When I’m catching up with the top luxury travel advisors in the business and they ask me where I’ve been lately, I’ll start giving them the list of hotels and resorts I’ve visited. If there’s one I don’t have a definite opinion on (i.e., never again, really bad service, it’s so great I want to live there), they’ll usually cut to the quick, “Would you go back there? Would you return?” What I’ve realized is that if I find myself wavering over the answer, then the answer is “no,” I wouldn’t go back. There are too many other great places to try out.
I suggest you use this same method to rate the places you visit. If you had it all to do over again, would you take that small amount of time you have to indulge in a true getaway and invest it in the same hotel or destination? It’s a great gauge of the worth of a place. Ask your clients the same question. Let them be your barometer so you’ll know for the future. It will also help you determine the nuances of their likes and dislikes.
Now put a similar test to the suppliers you work with. Would you use them again? These may be tough times, but if you think about it, it’s a buyers’ market when it comes to the travel suppliers you use; they should all be vying for your valuable business. How is their customer service? Are they willing to give you a direct line to a dedicated sales rep or do you find yourself on hold on their toll-free line again and again? How timely do they send commissions? If you have to pay someone a healthy salary plus benefits to chase after them what you’re owed, stop doing business with them and be sure to tell them why. Moreover, the next time they call, asking to come to your office to update your staff on their product, be sure to tell them, “no.” It’s time to take a stand. Times may be tough, but not paying you cannot be part of their strategy to stay alive.
On a lighter note, I’m shown here with the ducks at The Peabody Hotel in Orlando where I stayed a few weeks ago. I hadn’t been to The Peabody for years and I’m happy to say it’s better than I recall. The physical structure of the hotel is just stunning, with light marble everywhere in the lobby, where there are two great bars and an excellent restaurant, Capriccio Grill. The rooms are also extremely comfortable and lovely and the service is dead on. Five minutes after arriving in my room I received a call from the front desk enquiring whether everything was alright. It was, but I have the feeling if it weren’t they’d have resolved the issue right on the spot.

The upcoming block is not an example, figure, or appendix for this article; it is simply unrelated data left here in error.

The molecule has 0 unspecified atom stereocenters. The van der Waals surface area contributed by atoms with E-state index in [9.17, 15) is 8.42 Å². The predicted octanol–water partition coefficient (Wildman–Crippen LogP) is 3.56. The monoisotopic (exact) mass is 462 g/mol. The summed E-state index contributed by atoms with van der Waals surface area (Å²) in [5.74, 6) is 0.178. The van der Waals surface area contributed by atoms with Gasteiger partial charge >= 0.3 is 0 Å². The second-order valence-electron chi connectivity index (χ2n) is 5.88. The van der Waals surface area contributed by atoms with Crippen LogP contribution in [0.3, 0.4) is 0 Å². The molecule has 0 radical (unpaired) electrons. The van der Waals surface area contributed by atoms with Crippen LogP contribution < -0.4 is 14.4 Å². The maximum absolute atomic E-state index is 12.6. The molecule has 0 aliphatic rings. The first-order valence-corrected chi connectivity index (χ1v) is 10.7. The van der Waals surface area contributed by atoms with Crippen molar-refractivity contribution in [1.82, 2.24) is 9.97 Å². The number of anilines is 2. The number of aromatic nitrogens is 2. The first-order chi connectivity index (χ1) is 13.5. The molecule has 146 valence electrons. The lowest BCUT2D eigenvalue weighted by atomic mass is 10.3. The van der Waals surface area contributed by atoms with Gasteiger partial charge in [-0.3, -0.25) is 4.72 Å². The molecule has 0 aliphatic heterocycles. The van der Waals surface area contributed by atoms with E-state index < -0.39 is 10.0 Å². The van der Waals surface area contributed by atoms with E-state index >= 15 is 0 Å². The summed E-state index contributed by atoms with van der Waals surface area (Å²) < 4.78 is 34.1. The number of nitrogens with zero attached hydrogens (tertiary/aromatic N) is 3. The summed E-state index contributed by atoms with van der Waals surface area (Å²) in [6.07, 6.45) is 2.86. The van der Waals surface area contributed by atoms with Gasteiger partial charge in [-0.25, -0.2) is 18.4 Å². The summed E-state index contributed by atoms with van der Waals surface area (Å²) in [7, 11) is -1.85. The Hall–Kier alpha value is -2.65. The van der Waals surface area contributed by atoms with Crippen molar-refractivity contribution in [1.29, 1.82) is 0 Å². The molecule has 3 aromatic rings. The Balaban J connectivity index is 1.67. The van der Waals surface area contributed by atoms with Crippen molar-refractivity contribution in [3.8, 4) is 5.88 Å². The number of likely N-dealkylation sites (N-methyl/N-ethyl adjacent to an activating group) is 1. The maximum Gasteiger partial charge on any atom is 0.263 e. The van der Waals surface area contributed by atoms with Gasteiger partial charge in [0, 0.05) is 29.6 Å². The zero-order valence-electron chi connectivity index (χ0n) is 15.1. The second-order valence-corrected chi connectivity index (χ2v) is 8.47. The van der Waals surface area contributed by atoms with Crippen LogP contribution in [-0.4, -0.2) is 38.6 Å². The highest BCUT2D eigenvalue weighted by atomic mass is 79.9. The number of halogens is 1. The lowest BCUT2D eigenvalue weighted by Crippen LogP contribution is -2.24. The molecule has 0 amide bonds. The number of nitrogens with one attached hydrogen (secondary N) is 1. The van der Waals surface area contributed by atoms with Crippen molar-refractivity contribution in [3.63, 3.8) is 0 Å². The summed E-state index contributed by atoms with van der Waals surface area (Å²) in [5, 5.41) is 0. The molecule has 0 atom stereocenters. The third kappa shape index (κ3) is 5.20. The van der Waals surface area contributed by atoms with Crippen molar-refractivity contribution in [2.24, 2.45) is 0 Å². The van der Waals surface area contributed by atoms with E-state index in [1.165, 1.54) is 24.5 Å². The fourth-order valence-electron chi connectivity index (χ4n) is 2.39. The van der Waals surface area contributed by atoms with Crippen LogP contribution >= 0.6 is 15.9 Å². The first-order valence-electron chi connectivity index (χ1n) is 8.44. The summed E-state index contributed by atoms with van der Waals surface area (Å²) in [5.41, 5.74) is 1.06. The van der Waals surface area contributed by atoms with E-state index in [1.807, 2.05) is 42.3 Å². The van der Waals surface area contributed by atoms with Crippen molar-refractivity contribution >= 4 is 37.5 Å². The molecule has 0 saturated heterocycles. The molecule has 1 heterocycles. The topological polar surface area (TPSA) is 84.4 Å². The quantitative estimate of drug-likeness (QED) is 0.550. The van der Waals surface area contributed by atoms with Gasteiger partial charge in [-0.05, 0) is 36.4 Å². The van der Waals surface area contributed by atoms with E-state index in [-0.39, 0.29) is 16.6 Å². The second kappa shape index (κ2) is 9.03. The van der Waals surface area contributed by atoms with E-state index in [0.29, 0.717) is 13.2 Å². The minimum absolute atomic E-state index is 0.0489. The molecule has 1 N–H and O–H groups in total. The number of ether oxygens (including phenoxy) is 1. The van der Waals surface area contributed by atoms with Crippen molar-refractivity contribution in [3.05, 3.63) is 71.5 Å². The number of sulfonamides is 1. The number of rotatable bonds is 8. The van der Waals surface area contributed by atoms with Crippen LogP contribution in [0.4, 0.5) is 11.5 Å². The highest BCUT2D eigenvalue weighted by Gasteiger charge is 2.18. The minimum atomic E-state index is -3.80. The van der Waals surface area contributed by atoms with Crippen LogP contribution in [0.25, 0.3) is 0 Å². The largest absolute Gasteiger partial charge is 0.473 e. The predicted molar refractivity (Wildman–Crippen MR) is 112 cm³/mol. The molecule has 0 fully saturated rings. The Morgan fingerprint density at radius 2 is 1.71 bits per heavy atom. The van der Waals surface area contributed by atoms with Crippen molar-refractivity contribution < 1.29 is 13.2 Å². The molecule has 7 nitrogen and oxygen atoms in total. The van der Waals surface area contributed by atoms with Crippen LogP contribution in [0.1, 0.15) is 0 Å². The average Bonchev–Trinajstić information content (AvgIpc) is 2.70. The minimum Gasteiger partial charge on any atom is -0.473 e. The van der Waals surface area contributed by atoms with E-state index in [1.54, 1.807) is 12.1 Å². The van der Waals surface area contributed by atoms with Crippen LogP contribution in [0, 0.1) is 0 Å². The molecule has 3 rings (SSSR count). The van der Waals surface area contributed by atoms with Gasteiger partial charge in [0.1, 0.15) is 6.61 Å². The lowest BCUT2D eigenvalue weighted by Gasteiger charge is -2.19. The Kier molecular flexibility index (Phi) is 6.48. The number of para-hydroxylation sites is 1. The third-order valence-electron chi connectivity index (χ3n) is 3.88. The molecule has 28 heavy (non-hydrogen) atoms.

While I was in Orlando I visited Walt Disney World…another place I hadn’t been to for quite some time. I’d forgotten about Disney’s commitment to customer service, about how years ago they’d actually raised the bar on the consumer experience. They know how to move crowds gracefully in the parks and within all of their many hotels, and their employees are trained to be cheerful, alert and attentive to guests. Many hospitality companies have since emulated their attention to detail and employee training.
I was at Disney to check out the new Kidani Village at the Animal Kingdom Lodge Resort. This property is indeed luxury. The suites are large and well appointed, the service is great and if you have a balcony overlooking the savannah you’ll see real wild animals, such as giraffes, zebras, ostriches and antelopes. It’s stunning. To see my “backyard” while I was at the Kidani Village, visit www.luxuryta.com and click on the Disney channel in our video library.
By the way, Disney is opening a great new luxury addition to its Contemporary Resort, the Bay Lake Tower. It has a series of three-bedroom suites coming on line that will impress your most demanding clients.
It’s always great to go back to an old favorite and find out it still shines. Would I go back? Yes.